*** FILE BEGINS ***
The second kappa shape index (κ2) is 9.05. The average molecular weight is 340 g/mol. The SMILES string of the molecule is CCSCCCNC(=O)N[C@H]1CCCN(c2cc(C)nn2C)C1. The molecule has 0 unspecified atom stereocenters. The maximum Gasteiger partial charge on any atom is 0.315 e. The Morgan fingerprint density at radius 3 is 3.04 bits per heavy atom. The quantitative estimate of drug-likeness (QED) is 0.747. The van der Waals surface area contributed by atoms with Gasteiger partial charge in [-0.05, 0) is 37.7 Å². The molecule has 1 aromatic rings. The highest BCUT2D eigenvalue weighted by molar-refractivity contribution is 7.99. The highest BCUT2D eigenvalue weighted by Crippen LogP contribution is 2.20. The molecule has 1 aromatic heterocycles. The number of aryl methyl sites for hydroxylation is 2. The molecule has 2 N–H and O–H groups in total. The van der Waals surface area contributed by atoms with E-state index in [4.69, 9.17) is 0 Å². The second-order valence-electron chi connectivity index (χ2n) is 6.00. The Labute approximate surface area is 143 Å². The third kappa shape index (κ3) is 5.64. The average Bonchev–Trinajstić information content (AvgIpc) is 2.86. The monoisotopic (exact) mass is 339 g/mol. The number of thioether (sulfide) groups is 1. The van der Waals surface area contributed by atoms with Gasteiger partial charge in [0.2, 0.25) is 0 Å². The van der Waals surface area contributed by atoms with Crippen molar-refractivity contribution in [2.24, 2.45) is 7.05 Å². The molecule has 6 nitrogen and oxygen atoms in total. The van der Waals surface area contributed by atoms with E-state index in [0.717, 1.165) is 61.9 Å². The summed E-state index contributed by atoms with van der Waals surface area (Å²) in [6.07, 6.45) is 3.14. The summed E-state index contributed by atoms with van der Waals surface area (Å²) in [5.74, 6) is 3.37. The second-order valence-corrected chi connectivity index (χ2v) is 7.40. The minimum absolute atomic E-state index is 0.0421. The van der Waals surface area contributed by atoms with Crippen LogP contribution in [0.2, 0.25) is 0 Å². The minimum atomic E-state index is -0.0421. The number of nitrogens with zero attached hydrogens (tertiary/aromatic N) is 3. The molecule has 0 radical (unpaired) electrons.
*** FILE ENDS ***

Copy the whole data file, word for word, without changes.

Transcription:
The second kappa shape index (κ2) is 9.05. The average molecular weight is 340 g/mol. The SMILES string of the molecule is CCSCCCNC(=O)N[C@H]1CCCN(c2cc(C)nn2C)C1. The molecule has 0 unspecified atom stereocenters. The maximum Gasteiger partial charge on any atom is 0.315 e. The Morgan fingerprint density at radius 3 is 3.04 bits per heavy atom. The quantitative estimate of drug-likeness (QED) is 0.747. The van der Waals surface area contributed by atoms with Gasteiger partial charge in [-0.05, 0) is 37.7 Å². The molecule has 1 aromatic rings. The highest BCUT2D eigenvalue weighted by molar-refractivity contribution is 7.99. The highest BCUT2D eigenvalue weighted by Crippen LogP contribution is 2.20. The molecule has 1 aromatic heterocycles. The number of aryl methyl sites for hydroxylation is 2. The molecule has 2 N–H and O–H groups in total. The van der Waals surface area contributed by atoms with E-state index in [4.69, 9.17) is 0 Å². The second-order valence-electron chi connectivity index (χ2n) is 6.00. The Labute approximate surface area is 143 Å². The third kappa shape index (κ3) is 5.64. The average Bonchev–Trinajstić information content (AvgIpc) is 2.86. The monoisotopic (exact) mass is 339 g/mol. The number of thioether (sulfide) groups is 1. The van der Waals surface area contributed by atoms with Gasteiger partial charge in [0.2, 0.25) is 0 Å². The van der Waals surface area contributed by atoms with Crippen molar-refractivity contribution in [2.24, 2.45) is 7.05 Å². The molecule has 6 nitrogen and oxygen atoms in total. The van der Waals surface area contributed by atoms with E-state index in [0.717, 1.165) is 61.9 Å². The summed E-state index contributed by atoms with van der Waals surface area (Å²) in [6.07, 6.45) is 3.14. The summed E-state index contributed by atoms with van der Waals surface area (Å²) in [5.74, 6) is 3.37. The second-order valence-corrected chi connectivity index (χ2v) is 7.40. The minimum absolute atomic E-state index is 0.0421. The van der Waals surface area contributed by atoms with Crippen LogP contribution in [0.2, 0.25) is 0 Å². The minimum atomic E-state index is -0.0421. The number of nitrogens with zero attached hydrogens (tertiary/aromatic N) is 3. The molecule has 0 radical (unpaired) electrons.